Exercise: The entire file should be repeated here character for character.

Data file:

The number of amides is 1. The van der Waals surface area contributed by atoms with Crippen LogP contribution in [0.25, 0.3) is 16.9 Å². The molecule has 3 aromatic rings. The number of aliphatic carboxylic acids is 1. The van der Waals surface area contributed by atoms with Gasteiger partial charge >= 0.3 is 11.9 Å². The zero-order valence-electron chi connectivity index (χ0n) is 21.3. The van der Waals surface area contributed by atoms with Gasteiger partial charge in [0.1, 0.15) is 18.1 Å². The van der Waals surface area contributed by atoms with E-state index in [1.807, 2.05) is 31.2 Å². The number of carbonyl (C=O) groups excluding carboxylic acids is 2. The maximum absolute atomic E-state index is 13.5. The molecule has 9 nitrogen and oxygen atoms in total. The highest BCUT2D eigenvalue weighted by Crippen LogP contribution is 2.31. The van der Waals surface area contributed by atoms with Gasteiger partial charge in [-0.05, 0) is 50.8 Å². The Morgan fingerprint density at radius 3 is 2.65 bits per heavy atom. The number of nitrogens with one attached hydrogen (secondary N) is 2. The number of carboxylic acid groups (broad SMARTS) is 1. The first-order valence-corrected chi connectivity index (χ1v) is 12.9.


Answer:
The number of amides is 1. The van der Waals surface area contributed by atoms with Crippen LogP contribution in [0.25, 0.3) is 16.9 Å². The molecule has 3 aromatic rings. The number of aliphatic carboxylic acids is 1. The van der Waals surface area contributed by atoms with Gasteiger partial charge >= 0.3 is 11.9 Å². The zero-order valence-electron chi connectivity index (χ0n) is 21.3. The van der Waals surface area contributed by atoms with Gasteiger partial charge in [0.1, 0.15) is 18.1 Å². The van der Waals surface area contributed by atoms with E-state index in [1.807, 2.05) is 31.2 Å². The number of carbonyl (C=O) groups excluding carboxylic acids is 2. The maximum absolute atomic E-state index is 13.5. The molecule has 9 nitrogen and oxygen atoms in total. The highest BCUT2D eigenvalue weighted by Crippen LogP contribution is 2.31. The van der Waals surface area contributed by atoms with Gasteiger partial charge in [-0.05, 0) is 50.8 Å². The Morgan fingerprint density at radius 3 is 2.65 bits per heavy atom. The number of nitrogens with one attached hydrogen (secondary N) is 2. The number of carboxylic acid groups (broad SMARTS) is 1. The first-order valence-corrected chi connectivity index (χ1v) is 12.9.